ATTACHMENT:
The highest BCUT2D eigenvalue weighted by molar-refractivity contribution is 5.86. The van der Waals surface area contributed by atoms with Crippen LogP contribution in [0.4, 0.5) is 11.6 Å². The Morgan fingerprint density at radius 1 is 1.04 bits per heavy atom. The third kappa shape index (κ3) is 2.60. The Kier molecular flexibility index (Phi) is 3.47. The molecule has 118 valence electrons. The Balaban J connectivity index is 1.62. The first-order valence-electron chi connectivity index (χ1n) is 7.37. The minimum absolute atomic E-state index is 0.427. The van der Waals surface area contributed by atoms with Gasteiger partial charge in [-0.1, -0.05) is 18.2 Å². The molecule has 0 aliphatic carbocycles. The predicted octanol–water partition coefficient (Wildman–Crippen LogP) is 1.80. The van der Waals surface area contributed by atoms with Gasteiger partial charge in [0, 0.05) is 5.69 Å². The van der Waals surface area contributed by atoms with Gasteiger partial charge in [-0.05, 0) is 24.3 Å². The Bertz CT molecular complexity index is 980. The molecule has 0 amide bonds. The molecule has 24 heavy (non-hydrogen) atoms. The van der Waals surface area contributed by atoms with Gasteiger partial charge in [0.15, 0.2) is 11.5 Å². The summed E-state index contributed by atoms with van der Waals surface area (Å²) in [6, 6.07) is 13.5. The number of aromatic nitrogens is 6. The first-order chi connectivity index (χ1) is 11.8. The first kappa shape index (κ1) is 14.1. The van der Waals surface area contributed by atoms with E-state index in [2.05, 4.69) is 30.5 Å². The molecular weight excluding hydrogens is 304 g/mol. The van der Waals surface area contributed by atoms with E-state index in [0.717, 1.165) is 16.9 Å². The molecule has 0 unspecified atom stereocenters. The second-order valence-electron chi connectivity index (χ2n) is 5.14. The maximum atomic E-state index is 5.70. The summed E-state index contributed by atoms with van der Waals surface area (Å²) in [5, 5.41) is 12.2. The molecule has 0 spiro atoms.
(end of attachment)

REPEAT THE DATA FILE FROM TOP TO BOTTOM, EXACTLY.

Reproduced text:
The highest BCUT2D eigenvalue weighted by molar-refractivity contribution is 5.86. The van der Waals surface area contributed by atoms with Crippen LogP contribution in [0.4, 0.5) is 11.6 Å². The Morgan fingerprint density at radius 1 is 1.04 bits per heavy atom. The third kappa shape index (κ3) is 2.60. The Kier molecular flexibility index (Phi) is 3.47. The molecule has 118 valence electrons. The Balaban J connectivity index is 1.62. The first-order valence-electron chi connectivity index (χ1n) is 7.37. The minimum absolute atomic E-state index is 0.427. The van der Waals surface area contributed by atoms with Gasteiger partial charge in [-0.1, -0.05) is 18.2 Å². The molecule has 0 aliphatic carbocycles. The predicted octanol–water partition coefficient (Wildman–Crippen LogP) is 1.80. The van der Waals surface area contributed by atoms with Gasteiger partial charge in [0, 0.05) is 5.69 Å². The van der Waals surface area contributed by atoms with Gasteiger partial charge in [-0.05, 0) is 24.3 Å². The Bertz CT molecular complexity index is 980. The molecule has 0 amide bonds. The molecule has 24 heavy (non-hydrogen) atoms. The van der Waals surface area contributed by atoms with Gasteiger partial charge in [0.15, 0.2) is 11.5 Å². The summed E-state index contributed by atoms with van der Waals surface area (Å²) in [6, 6.07) is 13.5. The number of aromatic nitrogens is 6. The first-order chi connectivity index (χ1) is 11.8. The first kappa shape index (κ1) is 14.1. The van der Waals surface area contributed by atoms with E-state index in [2.05, 4.69) is 30.5 Å². The molecular weight excluding hydrogens is 304 g/mol. The van der Waals surface area contributed by atoms with E-state index in [0.717, 1.165) is 16.9 Å². The molecule has 0 unspecified atom stereocenters. The second-order valence-electron chi connectivity index (χ2n) is 5.14. The maximum atomic E-state index is 5.70. The summed E-state index contributed by atoms with van der Waals surface area (Å²) in [5, 5.41) is 12.2. The molecule has 0 spiro atoms.